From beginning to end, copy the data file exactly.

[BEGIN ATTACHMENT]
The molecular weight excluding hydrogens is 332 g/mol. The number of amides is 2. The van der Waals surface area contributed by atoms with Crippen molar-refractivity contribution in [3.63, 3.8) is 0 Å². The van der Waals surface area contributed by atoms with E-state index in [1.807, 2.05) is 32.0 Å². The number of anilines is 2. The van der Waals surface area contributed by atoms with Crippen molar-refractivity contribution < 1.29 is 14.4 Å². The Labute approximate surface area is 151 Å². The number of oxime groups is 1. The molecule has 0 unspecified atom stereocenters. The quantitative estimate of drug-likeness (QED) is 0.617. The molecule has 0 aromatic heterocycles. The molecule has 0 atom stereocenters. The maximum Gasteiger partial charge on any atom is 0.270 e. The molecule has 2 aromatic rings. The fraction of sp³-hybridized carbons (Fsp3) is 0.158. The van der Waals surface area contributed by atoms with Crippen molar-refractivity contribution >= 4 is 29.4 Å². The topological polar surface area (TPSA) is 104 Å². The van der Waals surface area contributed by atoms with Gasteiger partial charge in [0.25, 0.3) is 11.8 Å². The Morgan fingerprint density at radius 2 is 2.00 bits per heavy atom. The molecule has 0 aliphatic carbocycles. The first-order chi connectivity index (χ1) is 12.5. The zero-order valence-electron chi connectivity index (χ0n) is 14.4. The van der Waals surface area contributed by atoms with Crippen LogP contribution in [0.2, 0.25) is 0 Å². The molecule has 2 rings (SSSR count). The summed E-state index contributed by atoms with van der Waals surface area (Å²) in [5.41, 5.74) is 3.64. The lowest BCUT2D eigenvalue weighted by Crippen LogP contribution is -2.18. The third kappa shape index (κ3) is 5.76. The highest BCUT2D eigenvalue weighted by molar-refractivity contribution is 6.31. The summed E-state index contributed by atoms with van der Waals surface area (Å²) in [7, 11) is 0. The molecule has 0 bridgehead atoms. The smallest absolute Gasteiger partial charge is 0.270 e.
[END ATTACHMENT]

The molecular weight excluding hydrogens is 332 g/mol. The number of amides is 2. The van der Waals surface area contributed by atoms with Crippen molar-refractivity contribution in [3.63, 3.8) is 0 Å². The van der Waals surface area contributed by atoms with E-state index in [1.807, 2.05) is 32.0 Å². The number of anilines is 2. The van der Waals surface area contributed by atoms with Crippen molar-refractivity contribution < 1.29 is 14.4 Å². The Labute approximate surface area is 151 Å². The number of oxime groups is 1. The molecule has 0 unspecified atom stereocenters. The quantitative estimate of drug-likeness (QED) is 0.617. The molecule has 0 aromatic heterocycles. The molecule has 0 atom stereocenters. The maximum Gasteiger partial charge on any atom is 0.270 e. The molecule has 2 aromatic rings. The fraction of sp³-hybridized carbons (Fsp3) is 0.158. The van der Waals surface area contributed by atoms with Crippen molar-refractivity contribution >= 4 is 29.4 Å². The topological polar surface area (TPSA) is 104 Å². The van der Waals surface area contributed by atoms with Gasteiger partial charge in [0.25, 0.3) is 11.8 Å². The Morgan fingerprint density at radius 2 is 2.00 bits per heavy atom. The molecule has 0 aliphatic carbocycles. The first-order chi connectivity index (χ1) is 12.5. The zero-order valence-electron chi connectivity index (χ0n) is 14.4. The van der Waals surface area contributed by atoms with Crippen LogP contribution in [0.2, 0.25) is 0 Å². The molecule has 2 rings (SSSR count). The summed E-state index contributed by atoms with van der Waals surface area (Å²) in [5.41, 5.74) is 3.64. The lowest BCUT2D eigenvalue weighted by Crippen LogP contribution is -2.18. The third kappa shape index (κ3) is 5.76. The highest BCUT2D eigenvalue weighted by molar-refractivity contribution is 6.31. The summed E-state index contributed by atoms with van der Waals surface area (Å²) in [7, 11) is 0. The molecule has 0 bridgehead atoms. The smallest absolute Gasteiger partial charge is 0.270 e.